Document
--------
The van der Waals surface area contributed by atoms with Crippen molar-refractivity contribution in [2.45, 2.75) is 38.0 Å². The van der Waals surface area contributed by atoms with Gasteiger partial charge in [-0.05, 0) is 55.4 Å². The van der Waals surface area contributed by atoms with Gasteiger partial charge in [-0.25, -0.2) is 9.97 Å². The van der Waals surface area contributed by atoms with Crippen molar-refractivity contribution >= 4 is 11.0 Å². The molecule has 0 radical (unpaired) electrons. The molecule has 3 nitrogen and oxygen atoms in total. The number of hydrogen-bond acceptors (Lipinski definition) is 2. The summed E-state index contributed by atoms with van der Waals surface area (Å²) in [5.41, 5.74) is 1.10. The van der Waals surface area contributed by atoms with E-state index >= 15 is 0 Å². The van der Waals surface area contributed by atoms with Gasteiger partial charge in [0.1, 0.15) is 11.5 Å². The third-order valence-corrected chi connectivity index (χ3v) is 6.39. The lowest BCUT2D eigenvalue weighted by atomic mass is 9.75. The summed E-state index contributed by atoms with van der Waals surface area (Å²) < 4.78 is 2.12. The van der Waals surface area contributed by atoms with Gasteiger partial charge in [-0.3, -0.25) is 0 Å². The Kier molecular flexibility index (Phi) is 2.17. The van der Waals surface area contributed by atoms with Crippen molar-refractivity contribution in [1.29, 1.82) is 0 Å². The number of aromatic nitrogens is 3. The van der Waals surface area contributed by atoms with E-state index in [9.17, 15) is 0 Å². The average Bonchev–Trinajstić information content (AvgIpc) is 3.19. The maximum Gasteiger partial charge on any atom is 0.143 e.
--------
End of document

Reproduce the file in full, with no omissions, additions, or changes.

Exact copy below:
The van der Waals surface area contributed by atoms with Crippen molar-refractivity contribution in [2.45, 2.75) is 38.0 Å². The van der Waals surface area contributed by atoms with Gasteiger partial charge in [-0.05, 0) is 55.4 Å². The van der Waals surface area contributed by atoms with Gasteiger partial charge in [-0.25, -0.2) is 9.97 Å². The van der Waals surface area contributed by atoms with Crippen molar-refractivity contribution >= 4 is 11.0 Å². The molecule has 0 radical (unpaired) electrons. The molecule has 3 nitrogen and oxygen atoms in total. The number of hydrogen-bond acceptors (Lipinski definition) is 2. The summed E-state index contributed by atoms with van der Waals surface area (Å²) in [5.41, 5.74) is 1.10. The van der Waals surface area contributed by atoms with E-state index >= 15 is 0 Å². The van der Waals surface area contributed by atoms with Gasteiger partial charge in [0.1, 0.15) is 11.5 Å². The third-order valence-corrected chi connectivity index (χ3v) is 6.39. The lowest BCUT2D eigenvalue weighted by atomic mass is 9.75. The summed E-state index contributed by atoms with van der Waals surface area (Å²) < 4.78 is 2.12. The van der Waals surface area contributed by atoms with Gasteiger partial charge in [-0.3, -0.25) is 0 Å². The Kier molecular flexibility index (Phi) is 2.17. The van der Waals surface area contributed by atoms with Crippen molar-refractivity contribution in [1.29, 1.82) is 0 Å². The number of aromatic nitrogens is 3. The van der Waals surface area contributed by atoms with E-state index in [9.17, 15) is 0 Å². The average Bonchev–Trinajstić information content (AvgIpc) is 3.19. The maximum Gasteiger partial charge on any atom is 0.143 e.